To Walt Neubrand, every day with the Stanley Cup is beginning to feel like Groundhog Day.
Like Bill Murray's character in the 1993 comedy, each new day seems to resemble the previous one for one of the Hockey Hall of Fame's "Keepers of the Cup."
"I'm dead tired," Neubrand said Thursday from Burlington, Vt., after a weeklong swing that took him to the Czech Republic, Slovakia, Sweden, the United States and Canada.
Neubrand and the Cup largely have been inseparable since the Lightning won it in June. He kept it company for three weeks in North America in June and July, took a couple of days off while Phil Pritchard and Mike Bolt traveled with the Cup to Eastern Europe then rejoined Bolt in Prague, Czech Republic, on July 23.
Neubrand seldom stays in the same place for more than a few hours at a time, keeping a constant vigil over the Cup while functioning on little, if any, sleep.
If not for the notes he takes, the affable Canadian might have trouble retracing his steps, as he did trying to recall details from his visit to Slovakia with Lightning center Martin Cibak on July 25. "I can't remember," Neubrand said, frustrated. "Can you believe that?"
After consulting his notes, here's what he remembered:
Pavel Kubina grew up in Janovice, a hamlet of about 1,700 in the Czech Republic. But more than 5,000 people flocked to the area July 24 to view the Cup.
Traveling by limousine, Kubina took the Cup to a hotel news conference, shopping mall, his parents' home and a Catholic church for a special service in his honor.
He played in a charity soccer game with other NHL players, including Vancouver's Marek Malik and Ottawa's Vaclav Varada and Martin Prusek. He also visited a hospital, the rink where he played junior hockey and a hotel party.
After the party, Kubina and Stan Neckar went barhopping, polishing off 85 bottles of champagne in 21/2 hours - not drinking it, necessarily, but spraying it and shooting corks at ceiling lights.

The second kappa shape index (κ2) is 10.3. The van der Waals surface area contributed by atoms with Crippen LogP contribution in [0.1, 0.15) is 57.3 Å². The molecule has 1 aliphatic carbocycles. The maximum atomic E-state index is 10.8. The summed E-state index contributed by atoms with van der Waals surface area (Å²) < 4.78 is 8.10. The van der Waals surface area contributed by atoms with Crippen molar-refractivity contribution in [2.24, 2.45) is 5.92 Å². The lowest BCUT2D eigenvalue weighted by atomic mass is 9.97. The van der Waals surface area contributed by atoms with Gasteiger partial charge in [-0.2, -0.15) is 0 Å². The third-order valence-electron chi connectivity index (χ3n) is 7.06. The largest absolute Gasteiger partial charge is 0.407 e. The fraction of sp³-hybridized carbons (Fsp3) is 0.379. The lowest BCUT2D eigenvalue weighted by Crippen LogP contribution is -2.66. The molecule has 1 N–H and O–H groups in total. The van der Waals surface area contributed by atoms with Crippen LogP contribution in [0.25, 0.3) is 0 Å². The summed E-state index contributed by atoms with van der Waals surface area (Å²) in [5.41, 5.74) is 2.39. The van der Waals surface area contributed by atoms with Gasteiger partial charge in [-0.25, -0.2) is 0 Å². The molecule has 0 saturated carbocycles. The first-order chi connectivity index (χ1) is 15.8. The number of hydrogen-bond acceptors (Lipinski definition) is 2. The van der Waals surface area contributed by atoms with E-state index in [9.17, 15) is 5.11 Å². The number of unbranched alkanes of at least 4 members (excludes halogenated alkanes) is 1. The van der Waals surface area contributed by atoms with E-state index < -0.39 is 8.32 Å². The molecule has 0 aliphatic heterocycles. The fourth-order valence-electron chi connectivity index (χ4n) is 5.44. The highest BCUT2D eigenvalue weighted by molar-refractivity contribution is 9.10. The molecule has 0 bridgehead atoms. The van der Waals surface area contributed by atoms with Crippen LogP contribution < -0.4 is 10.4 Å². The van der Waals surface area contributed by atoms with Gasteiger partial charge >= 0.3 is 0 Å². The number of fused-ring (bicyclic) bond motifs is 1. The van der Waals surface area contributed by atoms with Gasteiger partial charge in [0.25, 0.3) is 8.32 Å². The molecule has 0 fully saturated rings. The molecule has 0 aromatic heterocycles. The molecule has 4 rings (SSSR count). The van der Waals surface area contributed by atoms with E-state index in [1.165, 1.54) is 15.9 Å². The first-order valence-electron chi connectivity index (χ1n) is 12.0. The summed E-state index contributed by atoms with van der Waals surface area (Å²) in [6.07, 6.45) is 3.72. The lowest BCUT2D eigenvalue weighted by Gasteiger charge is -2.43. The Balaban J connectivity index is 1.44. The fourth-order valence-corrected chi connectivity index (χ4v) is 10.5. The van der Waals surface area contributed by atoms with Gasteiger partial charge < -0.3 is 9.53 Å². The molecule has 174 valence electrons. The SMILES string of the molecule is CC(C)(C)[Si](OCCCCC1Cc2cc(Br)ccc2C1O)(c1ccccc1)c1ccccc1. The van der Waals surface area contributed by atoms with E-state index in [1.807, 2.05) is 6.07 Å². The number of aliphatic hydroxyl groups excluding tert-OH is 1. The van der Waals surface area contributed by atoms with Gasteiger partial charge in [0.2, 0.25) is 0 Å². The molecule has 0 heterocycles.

The mode of transportation changed Sunday as Cibak escorted the Cup around Liptovsky-Mikulas, Slovakia, in the Hummer he had delivered from Tampa, a Florida license plate on the back.
"It was funny driving around," Neubrand said. "Everybody was looking at his truck."
Cibak took the Cup to the apartment where he was raised, a water park, a fitness center (where he posed for pictures with friends from his ballhockey days), an American restaurant where he ate dumplings out of the Cup and an arena where he played in a charity hockey game along with NHLers such as Philadelphia's Branko Radivojevic.
The highlight was a reception in the town square that drew 10,000 people. Cibak and Co. arrived in a postal truck, acting as if the Slovakian post office, one of his sponsors, had delivered the Cup.
Fredrik Modin enjoyed a couple of low-key days with the Cup on Tuesday in Sweden. A police escort accompanied the Cup to the arena where he played junior hockey in Njurunda. Spectators posed for photos, and Modin's Lightning jersey was raised to the rafters.
After a few hours, the Cup went to Modin's house, where he visited with family and friends. The evening culminated with a backyard party for about 30 people, where Modin served birch shots.
"It tasted like you drank a liquid birch tree," Neubrand said, laughing.
"It was gross."
Hart Trophy winner Martin St. Louis hosted the Cup on Thursday in Burlington, Vt. He took it to a hotel, where about 4,000 people stopped for photos, before heading to the rink where he played at the University of Vermont. A private party and a hospital visit also were planned.
Dave Andreychuk had the Cup on Friday in Hamilton, Ontario, where Mountain Arena was renamed in his honor. He played junior hockey in the arena, home to the Junior B Red Wings.